Nonetheless, the program really could have used new information from the absent seven participants. Riders doesn’t collapse due to their lack of involvement, but remarks from those folks would have given it substantially greater heft and gravity.

Ultimately, Easy Riders and Raging Bulls provides a superficial but entertaining examination of cinema’s last “golden age”. The program zooms through a lot of material, and that leaves it less than detailed. However, it still seems generally informative as it gives us a nice “Cliff’s Notes” take on the era.

The DVD Grades: Picture B+/ Audio C+/ Bonus B+

Easy Riders, Raging Bulls appears in an aspect ratio of approximately 1.78:1 on this single-sided, double-layered DVD; the image has been enhanced for 16X9 televisions. Though it displayed some issues, given the film’s genre and budget, it offered a pretty solid picture.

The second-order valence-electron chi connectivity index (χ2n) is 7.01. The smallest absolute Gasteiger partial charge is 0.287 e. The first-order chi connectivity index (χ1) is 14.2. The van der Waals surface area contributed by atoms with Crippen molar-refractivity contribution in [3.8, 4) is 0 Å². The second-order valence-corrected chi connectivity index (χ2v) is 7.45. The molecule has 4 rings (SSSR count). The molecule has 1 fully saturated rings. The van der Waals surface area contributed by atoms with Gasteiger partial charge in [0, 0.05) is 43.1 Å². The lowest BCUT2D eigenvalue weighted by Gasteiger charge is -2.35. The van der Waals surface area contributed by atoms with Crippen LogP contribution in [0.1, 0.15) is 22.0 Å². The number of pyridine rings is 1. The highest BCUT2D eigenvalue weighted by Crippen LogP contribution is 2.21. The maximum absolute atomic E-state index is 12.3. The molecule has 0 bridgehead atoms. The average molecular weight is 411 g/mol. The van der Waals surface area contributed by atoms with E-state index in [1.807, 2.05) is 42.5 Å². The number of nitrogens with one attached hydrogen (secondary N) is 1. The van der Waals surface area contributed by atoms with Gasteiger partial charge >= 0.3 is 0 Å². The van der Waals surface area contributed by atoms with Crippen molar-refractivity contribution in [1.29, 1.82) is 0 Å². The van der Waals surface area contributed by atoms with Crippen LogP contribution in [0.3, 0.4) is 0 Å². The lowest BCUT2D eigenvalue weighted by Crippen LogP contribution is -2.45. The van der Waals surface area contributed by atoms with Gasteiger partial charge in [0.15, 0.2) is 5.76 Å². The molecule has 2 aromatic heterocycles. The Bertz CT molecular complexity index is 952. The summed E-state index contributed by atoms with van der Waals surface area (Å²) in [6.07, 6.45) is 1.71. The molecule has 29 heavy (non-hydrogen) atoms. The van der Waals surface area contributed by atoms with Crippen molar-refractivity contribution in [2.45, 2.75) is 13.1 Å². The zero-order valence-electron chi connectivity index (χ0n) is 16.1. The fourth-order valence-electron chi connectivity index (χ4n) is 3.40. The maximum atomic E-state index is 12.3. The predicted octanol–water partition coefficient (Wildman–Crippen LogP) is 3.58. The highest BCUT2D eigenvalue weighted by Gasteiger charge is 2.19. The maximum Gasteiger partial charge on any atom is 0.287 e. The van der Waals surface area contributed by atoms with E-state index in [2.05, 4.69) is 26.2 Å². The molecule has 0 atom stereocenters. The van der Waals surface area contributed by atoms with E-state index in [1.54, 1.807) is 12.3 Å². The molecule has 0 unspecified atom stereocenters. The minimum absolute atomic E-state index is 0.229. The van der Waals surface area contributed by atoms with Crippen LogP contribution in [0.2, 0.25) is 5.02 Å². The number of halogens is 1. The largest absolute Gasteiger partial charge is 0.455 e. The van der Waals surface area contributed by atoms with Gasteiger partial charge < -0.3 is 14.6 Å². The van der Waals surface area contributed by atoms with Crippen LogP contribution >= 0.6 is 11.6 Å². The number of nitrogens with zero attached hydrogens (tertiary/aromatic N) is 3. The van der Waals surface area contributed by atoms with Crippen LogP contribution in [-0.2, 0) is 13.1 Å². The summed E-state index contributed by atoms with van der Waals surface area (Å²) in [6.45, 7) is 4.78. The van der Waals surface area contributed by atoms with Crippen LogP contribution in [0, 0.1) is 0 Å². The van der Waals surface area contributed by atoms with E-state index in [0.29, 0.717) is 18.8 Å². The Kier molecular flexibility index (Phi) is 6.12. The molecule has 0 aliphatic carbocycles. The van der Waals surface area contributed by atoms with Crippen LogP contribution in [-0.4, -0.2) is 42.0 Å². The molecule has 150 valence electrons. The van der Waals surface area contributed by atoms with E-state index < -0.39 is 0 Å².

I didn’t really factor the archival material not shot explicitly for Riders into my grade. Those elements demonstrated all sorts of flaws, but it didn’t seem fair to criticize the DVD for problems with that kind of stuff. As for the new shots, they presented good sharpness. The new elements consistently looked crisp and detailed, and they betrayed no significant signs of softness. Those bits portrayed no problems with jagged edges or shimmering, and I saw no instances of edge enhancement. As for source flaws, outside of the problems with the older footage, the program showed no defects.

Not surprisingly, the DVD’s palette tended toward natural tones. The movie’s hues came across with positive clarity and definition. The interviews tended toward little expression of colors, but what we saw looked fine. Blacks also seemed deep and firm, while the occasional low-light shots appeared well defined and clean. In general, the picture seemed solid.